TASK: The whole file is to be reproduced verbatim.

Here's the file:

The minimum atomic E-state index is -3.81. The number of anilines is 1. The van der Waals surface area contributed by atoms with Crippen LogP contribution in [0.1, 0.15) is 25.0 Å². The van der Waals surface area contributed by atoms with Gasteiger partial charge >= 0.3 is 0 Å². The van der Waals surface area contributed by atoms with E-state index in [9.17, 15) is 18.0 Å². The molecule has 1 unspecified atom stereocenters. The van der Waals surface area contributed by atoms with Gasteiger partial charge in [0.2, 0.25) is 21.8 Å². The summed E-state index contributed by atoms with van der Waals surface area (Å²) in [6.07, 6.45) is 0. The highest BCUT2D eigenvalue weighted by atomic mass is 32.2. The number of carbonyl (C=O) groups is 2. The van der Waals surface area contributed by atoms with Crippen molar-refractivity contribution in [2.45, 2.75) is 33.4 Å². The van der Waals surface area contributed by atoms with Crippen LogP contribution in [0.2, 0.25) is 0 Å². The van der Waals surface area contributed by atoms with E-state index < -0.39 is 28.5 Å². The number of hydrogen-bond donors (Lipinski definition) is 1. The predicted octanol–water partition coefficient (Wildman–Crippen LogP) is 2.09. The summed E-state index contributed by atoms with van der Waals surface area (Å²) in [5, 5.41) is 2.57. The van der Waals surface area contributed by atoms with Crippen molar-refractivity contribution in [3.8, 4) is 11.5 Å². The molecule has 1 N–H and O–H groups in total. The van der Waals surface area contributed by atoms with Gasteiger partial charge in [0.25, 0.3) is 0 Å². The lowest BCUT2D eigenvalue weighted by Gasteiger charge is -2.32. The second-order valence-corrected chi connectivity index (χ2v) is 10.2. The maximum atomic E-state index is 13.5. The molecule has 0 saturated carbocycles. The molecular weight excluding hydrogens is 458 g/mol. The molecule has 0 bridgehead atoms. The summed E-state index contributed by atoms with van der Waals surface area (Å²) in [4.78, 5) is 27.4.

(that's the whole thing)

The minimum atomic E-state index is -3.81. The number of anilines is 1. The van der Waals surface area contributed by atoms with Crippen LogP contribution in [0.1, 0.15) is 25.0 Å². The van der Waals surface area contributed by atoms with Gasteiger partial charge >= 0.3 is 0 Å². The van der Waals surface area contributed by atoms with E-state index in [9.17, 15) is 18.0 Å². The molecule has 1 unspecified atom stereocenters. The van der Waals surface area contributed by atoms with Gasteiger partial charge in [0.2, 0.25) is 21.8 Å². The summed E-state index contributed by atoms with van der Waals surface area (Å²) in [6.07, 6.45) is 0. The highest BCUT2D eigenvalue weighted by atomic mass is 32.2. The number of carbonyl (C=O) groups is 2. The van der Waals surface area contributed by atoms with Crippen molar-refractivity contribution in [2.45, 2.75) is 33.4 Å². The van der Waals surface area contributed by atoms with Crippen LogP contribution in [0.2, 0.25) is 0 Å². The van der Waals surface area contributed by atoms with E-state index < -0.39 is 28.5 Å². The number of hydrogen-bond donors (Lipinski definition) is 1. The predicted octanol–water partition coefficient (Wildman–Crippen LogP) is 2.09. The summed E-state index contributed by atoms with van der Waals surface area (Å²) in [5, 5.41) is 2.57. The van der Waals surface area contributed by atoms with Crippen molar-refractivity contribution in [3.8, 4) is 11.5 Å². The molecule has 1 N–H and O–H groups in total. The van der Waals surface area contributed by atoms with Gasteiger partial charge in [0.25, 0.3) is 0 Å². The lowest BCUT2D eigenvalue weighted by Gasteiger charge is -2.32. The second-order valence-corrected chi connectivity index (χ2v) is 10.2. The maximum atomic E-state index is 13.5. The molecule has 0 saturated carbocycles. The molecular weight excluding hydrogens is 458 g/mol. The molecule has 0 bridgehead atoms. The summed E-state index contributed by atoms with van der Waals surface area (Å²) in [4.78, 5) is 27.4.